The account that I have given of the meeting is accurate. I do not think that to warn people of the consequences of pursuing matters in a particular way, which they had accepted, and of which they had had word from their subsidiary—I am not accusing a particular person, but certain things had been said involving anti-Americanism which were likely to damage their interests—is the same as expressing a preference for the deal.

Mr. Teddy Taylor (Southend, East)

Has my right hon. and learned Friend not been subjected to unjustified and cruel criticism? Will he confirm that on 19 December the Cabinet unanimously agreed that Ministers would not campaign for either option and that that agreement was consistently and repeatedly breached, not by my right hon. and learned Friend, but by the former Secretary of State for Defence?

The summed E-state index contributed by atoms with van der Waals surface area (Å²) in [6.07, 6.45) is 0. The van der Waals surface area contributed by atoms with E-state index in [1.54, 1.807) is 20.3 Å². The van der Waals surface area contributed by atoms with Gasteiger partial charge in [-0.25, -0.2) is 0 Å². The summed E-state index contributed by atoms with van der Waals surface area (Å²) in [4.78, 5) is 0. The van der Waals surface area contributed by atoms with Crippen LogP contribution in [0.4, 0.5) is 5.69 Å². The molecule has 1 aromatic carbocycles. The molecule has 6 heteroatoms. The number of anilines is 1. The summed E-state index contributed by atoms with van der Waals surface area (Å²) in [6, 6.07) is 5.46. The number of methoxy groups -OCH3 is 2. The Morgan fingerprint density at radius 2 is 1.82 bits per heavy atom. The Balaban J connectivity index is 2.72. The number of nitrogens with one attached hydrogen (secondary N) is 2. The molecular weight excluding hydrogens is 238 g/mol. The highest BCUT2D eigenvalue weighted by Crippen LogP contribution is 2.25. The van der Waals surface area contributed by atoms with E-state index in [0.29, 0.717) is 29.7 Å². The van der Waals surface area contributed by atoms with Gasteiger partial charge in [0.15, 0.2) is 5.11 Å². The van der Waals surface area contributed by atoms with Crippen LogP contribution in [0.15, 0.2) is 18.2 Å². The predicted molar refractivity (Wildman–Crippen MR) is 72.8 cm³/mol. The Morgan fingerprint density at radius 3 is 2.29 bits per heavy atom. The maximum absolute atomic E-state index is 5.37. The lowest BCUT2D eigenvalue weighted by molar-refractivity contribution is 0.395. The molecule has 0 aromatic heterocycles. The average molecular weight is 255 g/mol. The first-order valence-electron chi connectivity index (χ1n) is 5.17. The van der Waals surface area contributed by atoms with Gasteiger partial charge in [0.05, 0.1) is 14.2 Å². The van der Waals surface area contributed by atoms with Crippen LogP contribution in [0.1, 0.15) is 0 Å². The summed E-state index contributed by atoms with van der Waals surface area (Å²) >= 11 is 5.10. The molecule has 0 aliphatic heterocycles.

Mr. Brittan

It is true that the Cabinet agreed that no one should campaign for either option. I understand, of course, that my right hon. Friend the former Secretary of State for Defence strongly felt that the European option should be pursued vigorously. I imagine that some of the things that were said in the course of that led my right hon. Friend to the conclusion that he reached.

Mr. Andrew Faulds (Warley, East)

Is not the central problem the fact that the Prime Minister always intends to have her own way, however deviously she does so, in contravention of collective decision-taking? Is not her greatest strength her unawareness of her limitations?

Mr. Brittan

No, Sir.

Mr. Michael Mates (Hampshire, East)